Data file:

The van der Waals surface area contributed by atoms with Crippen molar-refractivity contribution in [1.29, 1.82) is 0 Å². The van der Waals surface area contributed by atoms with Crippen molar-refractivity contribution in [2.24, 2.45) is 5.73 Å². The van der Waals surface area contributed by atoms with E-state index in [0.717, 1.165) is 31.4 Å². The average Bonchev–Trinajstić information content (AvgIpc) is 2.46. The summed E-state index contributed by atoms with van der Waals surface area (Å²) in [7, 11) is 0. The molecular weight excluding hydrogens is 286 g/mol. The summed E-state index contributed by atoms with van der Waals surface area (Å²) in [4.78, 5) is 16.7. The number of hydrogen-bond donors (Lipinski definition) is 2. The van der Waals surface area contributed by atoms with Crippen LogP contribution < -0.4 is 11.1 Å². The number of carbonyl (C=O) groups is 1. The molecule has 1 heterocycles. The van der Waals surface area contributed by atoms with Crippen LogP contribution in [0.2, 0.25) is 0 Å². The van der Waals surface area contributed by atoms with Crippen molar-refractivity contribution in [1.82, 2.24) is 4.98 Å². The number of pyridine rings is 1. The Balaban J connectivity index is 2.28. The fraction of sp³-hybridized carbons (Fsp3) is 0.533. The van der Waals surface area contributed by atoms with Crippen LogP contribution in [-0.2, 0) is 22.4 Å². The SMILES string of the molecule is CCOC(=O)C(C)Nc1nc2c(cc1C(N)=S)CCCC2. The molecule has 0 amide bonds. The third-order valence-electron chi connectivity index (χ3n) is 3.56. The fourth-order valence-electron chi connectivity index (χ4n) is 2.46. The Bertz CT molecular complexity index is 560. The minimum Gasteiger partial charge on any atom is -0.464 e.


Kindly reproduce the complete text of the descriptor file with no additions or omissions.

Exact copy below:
The van der Waals surface area contributed by atoms with Crippen molar-refractivity contribution in [1.29, 1.82) is 0 Å². The van der Waals surface area contributed by atoms with Crippen molar-refractivity contribution in [2.24, 2.45) is 5.73 Å². The van der Waals surface area contributed by atoms with E-state index in [0.717, 1.165) is 31.4 Å². The average Bonchev–Trinajstić information content (AvgIpc) is 2.46. The summed E-state index contributed by atoms with van der Waals surface area (Å²) in [7, 11) is 0. The molecular weight excluding hydrogens is 286 g/mol. The summed E-state index contributed by atoms with van der Waals surface area (Å²) in [4.78, 5) is 16.7. The number of hydrogen-bond donors (Lipinski definition) is 2. The van der Waals surface area contributed by atoms with Crippen LogP contribution < -0.4 is 11.1 Å². The number of carbonyl (C=O) groups is 1. The molecule has 1 heterocycles. The van der Waals surface area contributed by atoms with Crippen LogP contribution in [0.2, 0.25) is 0 Å². The van der Waals surface area contributed by atoms with Crippen molar-refractivity contribution in [1.82, 2.24) is 4.98 Å². The number of pyridine rings is 1. The Balaban J connectivity index is 2.28. The fraction of sp³-hybridized carbons (Fsp3) is 0.533. The van der Waals surface area contributed by atoms with Crippen LogP contribution in [-0.2, 0) is 22.4 Å². The SMILES string of the molecule is CCOC(=O)C(C)Nc1nc2c(cc1C(N)=S)CCCC2. The molecule has 0 amide bonds. The third-order valence-electron chi connectivity index (χ3n) is 3.56. The fourth-order valence-electron chi connectivity index (χ4n) is 2.46. The Bertz CT molecular complexity index is 560. The minimum Gasteiger partial charge on any atom is -0.464 e.